Public Policy Forum Blog

The Calm before the Storm…

This morning, the Public Policy Forum released its annual evaluation of the mayor's proposed City of Milwaukee budget. The 2012 budget is the city's first since passage of the state budget repair bill that ends collective bargaining for most unions, and a new state budget that severely limits property tax increases and significantly reduces aids to local governments.

We find that the proposed budget manages to provide at least one more year of sustained city services, while also replacing certain areas of lost federal and state grants with reallocated property tax levy, and bolstering the city’s pension reserve fund. All this is accomplished with only a small increase in the property tax levy and relatively modest increases in city fees.

The key for 2012 is the state budget repair bill, which allows the city to reap the benefits of much larger employee contributions to the cost of their health care and pensions, and to engage in a substantial redesign of its health care offerings without the need for collective bargaining. A total of $36.8 million in savings results largely from this new flexibility, but also from changes the city would have pursued regardless. Taking into account the state aid reduction of roughly $13.4 million resulting from the recent state budget, the city was able to derive a net total savings of $23.4 million to put toward city services, build reserves and limit property tax levy growth.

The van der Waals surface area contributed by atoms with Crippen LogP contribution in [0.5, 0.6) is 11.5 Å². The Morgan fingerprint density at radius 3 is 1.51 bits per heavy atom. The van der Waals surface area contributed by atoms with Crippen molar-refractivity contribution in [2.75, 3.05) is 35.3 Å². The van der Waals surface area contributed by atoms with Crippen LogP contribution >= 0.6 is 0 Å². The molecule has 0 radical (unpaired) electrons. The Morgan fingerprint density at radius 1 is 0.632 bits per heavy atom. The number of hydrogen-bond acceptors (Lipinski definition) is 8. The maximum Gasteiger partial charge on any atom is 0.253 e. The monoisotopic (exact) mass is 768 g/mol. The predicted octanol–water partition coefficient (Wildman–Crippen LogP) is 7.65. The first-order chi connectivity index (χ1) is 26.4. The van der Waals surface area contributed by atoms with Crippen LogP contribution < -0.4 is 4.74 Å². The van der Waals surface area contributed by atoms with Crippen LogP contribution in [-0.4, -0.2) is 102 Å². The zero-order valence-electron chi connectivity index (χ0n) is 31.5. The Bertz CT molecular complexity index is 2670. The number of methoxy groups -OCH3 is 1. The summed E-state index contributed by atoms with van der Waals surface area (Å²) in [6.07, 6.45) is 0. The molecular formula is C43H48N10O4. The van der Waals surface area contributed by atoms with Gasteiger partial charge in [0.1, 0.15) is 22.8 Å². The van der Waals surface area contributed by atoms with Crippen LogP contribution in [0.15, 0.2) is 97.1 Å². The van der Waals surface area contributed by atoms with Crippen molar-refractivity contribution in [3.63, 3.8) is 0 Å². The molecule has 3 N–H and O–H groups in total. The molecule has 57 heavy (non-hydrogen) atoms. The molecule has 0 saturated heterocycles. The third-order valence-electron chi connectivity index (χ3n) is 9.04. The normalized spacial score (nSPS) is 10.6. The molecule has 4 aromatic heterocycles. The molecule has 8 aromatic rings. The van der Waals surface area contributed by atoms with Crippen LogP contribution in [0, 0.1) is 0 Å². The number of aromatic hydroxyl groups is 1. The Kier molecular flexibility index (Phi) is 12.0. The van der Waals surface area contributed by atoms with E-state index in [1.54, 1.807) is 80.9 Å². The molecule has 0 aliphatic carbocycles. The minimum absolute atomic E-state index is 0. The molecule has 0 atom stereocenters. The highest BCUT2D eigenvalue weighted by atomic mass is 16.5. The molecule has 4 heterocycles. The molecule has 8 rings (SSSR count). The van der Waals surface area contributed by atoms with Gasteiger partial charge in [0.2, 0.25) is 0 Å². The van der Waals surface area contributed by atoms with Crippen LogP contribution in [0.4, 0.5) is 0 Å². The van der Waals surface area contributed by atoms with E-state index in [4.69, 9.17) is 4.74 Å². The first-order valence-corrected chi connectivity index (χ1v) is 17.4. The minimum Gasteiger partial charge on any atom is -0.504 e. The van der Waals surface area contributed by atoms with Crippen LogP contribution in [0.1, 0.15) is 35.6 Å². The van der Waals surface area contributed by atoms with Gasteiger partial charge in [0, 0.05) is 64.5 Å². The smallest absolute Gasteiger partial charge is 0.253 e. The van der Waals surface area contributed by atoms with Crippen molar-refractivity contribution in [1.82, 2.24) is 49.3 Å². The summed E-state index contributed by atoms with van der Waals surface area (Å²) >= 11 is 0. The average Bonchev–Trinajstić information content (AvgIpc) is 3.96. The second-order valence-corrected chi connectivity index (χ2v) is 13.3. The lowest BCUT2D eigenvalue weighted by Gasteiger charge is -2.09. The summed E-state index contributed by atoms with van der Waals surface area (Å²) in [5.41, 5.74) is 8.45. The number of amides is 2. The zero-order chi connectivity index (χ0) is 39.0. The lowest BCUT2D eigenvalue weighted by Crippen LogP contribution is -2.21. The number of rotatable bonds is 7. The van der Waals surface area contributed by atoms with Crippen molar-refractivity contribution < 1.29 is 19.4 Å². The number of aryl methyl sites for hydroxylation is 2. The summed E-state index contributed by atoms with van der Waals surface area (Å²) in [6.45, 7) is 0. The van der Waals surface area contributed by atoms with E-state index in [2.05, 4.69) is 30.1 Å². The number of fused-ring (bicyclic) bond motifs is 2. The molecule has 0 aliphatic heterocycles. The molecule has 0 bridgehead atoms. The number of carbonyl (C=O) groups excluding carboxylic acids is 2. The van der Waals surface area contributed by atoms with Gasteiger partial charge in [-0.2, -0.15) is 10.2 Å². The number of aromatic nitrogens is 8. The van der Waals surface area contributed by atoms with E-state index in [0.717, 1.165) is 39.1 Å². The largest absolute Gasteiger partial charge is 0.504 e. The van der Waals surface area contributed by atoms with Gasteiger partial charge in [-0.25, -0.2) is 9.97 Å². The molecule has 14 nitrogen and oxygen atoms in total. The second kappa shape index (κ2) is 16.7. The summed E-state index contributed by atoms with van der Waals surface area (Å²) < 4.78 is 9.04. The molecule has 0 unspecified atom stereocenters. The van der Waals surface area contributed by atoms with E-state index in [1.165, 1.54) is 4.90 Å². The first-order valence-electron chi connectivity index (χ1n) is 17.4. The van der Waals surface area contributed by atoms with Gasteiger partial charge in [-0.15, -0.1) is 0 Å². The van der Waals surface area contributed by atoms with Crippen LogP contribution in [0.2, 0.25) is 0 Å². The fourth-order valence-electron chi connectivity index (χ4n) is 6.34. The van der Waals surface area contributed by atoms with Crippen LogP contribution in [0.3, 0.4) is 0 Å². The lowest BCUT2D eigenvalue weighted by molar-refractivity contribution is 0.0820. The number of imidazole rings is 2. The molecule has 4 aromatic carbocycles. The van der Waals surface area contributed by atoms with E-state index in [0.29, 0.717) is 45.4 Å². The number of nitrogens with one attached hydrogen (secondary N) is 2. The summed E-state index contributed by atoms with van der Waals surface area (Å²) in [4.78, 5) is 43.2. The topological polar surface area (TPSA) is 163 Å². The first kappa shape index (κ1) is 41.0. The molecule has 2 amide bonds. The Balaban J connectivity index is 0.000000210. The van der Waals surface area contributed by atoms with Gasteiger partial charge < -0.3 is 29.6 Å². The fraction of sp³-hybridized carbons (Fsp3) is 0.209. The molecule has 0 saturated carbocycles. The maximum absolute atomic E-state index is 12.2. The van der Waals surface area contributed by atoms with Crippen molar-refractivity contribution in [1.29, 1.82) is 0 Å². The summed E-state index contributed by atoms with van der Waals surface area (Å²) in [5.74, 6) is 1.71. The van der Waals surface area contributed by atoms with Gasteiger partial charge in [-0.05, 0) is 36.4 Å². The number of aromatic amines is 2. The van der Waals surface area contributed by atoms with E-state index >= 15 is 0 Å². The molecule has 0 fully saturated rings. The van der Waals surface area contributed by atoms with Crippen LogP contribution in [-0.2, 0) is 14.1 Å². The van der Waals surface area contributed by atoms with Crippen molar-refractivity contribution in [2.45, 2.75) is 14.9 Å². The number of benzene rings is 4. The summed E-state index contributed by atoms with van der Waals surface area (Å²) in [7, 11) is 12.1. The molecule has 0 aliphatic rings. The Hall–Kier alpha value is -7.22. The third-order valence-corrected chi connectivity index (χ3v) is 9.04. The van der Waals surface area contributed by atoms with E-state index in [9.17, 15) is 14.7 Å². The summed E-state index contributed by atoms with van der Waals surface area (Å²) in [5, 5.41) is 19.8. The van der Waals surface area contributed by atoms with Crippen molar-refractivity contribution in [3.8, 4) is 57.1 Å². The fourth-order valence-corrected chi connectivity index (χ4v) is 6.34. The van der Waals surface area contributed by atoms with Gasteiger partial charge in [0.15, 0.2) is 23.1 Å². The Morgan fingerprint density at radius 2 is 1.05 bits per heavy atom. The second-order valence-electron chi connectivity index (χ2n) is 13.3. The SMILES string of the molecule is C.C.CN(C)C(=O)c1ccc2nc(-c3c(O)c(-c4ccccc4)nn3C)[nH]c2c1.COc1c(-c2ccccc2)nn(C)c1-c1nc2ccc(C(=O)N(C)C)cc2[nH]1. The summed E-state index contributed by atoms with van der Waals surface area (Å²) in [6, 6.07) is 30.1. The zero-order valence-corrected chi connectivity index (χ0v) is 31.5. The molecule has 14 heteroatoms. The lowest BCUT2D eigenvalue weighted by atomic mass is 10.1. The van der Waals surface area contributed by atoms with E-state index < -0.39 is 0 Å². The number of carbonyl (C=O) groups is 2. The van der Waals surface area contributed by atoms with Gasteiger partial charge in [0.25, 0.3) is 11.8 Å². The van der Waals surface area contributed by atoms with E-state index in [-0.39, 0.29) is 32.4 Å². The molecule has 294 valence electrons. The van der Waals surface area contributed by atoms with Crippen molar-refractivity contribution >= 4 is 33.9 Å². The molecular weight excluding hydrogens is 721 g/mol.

In fact, despite the small increase in property taxes and the reduction in state aids, city departments collectively see expenditure growth similar to that seen in better economic times. General operating expenditures, net of fringe benefits, grow by $27.5 million in 2012, or 6.2%. An increase of that magnitude has not been seen since 2007. Such an occurrence would have been unlikely without employee benefit changes.

This good fortune may only be fleeting, however, as the opportunity for this magnitude of savings subsides and several cost spikes come on line. Beginning in 2013, the city expects to face several successive years of unprecedented pension payments ranging from $58 to $80 million annually, as well as an end to federal stimulus funds that now support 50 police officers. Tough decisions will be required, including whether to continue to balance growing fixed costs, stagnant revenues, and gradually declining reserves with additional reductions to employee compensation.

The 2012 City of Milwaukee Budget Brief can be accessed here. A similar report on Milwaukee County's 2012 budget will be released Monday.

Vanessa Allen